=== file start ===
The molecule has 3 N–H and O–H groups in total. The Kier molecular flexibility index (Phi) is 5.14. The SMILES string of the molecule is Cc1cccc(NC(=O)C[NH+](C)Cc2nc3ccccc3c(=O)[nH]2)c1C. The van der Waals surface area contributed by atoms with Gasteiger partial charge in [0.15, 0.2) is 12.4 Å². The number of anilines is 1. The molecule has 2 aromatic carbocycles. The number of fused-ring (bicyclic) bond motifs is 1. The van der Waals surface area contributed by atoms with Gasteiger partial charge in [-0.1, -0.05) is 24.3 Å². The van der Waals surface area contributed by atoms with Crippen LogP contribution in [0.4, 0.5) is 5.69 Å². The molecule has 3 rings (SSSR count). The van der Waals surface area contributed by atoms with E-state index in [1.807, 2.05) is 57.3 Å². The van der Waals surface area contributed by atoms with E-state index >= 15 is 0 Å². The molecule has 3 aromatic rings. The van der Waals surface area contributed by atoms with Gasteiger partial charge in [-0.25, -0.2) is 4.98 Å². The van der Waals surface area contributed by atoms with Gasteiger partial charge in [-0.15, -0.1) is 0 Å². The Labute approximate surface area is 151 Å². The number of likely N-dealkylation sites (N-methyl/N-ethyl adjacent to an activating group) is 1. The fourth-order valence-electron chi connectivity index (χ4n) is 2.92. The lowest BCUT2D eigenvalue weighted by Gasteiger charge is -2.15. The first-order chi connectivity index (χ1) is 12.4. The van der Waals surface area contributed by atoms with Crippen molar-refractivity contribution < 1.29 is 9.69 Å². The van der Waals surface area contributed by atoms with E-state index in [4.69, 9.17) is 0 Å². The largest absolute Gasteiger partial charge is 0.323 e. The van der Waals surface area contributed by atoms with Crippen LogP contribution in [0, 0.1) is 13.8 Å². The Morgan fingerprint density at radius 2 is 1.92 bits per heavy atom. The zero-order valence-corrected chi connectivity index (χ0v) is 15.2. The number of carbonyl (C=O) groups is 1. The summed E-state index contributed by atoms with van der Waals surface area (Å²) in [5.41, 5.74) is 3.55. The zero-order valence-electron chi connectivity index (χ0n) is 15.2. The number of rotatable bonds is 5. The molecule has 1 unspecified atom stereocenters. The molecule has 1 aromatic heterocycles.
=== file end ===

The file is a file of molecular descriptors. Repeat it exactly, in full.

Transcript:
The molecule has 3 N–H and O–H groups in total. The Kier molecular flexibility index (Phi) is 5.14. The SMILES string of the molecule is Cc1cccc(NC(=O)C[NH+](C)Cc2nc3ccccc3c(=O)[nH]2)c1C. The van der Waals surface area contributed by atoms with Gasteiger partial charge in [0.15, 0.2) is 12.4 Å². The number of anilines is 1. The molecule has 2 aromatic carbocycles. The number of fused-ring (bicyclic) bond motifs is 1. The van der Waals surface area contributed by atoms with Gasteiger partial charge in [-0.1, -0.05) is 24.3 Å². The van der Waals surface area contributed by atoms with Crippen LogP contribution in [0.4, 0.5) is 5.69 Å². The molecule has 3 rings (SSSR count). The van der Waals surface area contributed by atoms with E-state index in [1.807, 2.05) is 57.3 Å². The van der Waals surface area contributed by atoms with E-state index >= 15 is 0 Å². The molecule has 3 aromatic rings. The van der Waals surface area contributed by atoms with Gasteiger partial charge in [-0.25, -0.2) is 4.98 Å². The van der Waals surface area contributed by atoms with Gasteiger partial charge in [-0.15, -0.1) is 0 Å². The Labute approximate surface area is 151 Å². The number of likely N-dealkylation sites (N-methyl/N-ethyl adjacent to an activating group) is 1. The fourth-order valence-electron chi connectivity index (χ4n) is 2.92. The lowest BCUT2D eigenvalue weighted by Gasteiger charge is -2.15. The first-order chi connectivity index (χ1) is 12.4. The van der Waals surface area contributed by atoms with Crippen molar-refractivity contribution < 1.29 is 9.69 Å². The van der Waals surface area contributed by atoms with E-state index in [4.69, 9.17) is 0 Å². The largest absolute Gasteiger partial charge is 0.323 e. The van der Waals surface area contributed by atoms with Crippen LogP contribution in [0, 0.1) is 13.8 Å². The Morgan fingerprint density at radius 2 is 1.92 bits per heavy atom. The zero-order valence-corrected chi connectivity index (χ0v) is 15.2. The number of carbonyl (C=O) groups is 1. The summed E-state index contributed by atoms with van der Waals surface area (Å²) in [5.41, 5.74) is 3.55. The zero-order valence-electron chi connectivity index (χ0n) is 15.2. The number of rotatable bonds is 5. The molecule has 1 unspecified atom stereocenters. The molecule has 1 aromatic heterocycles.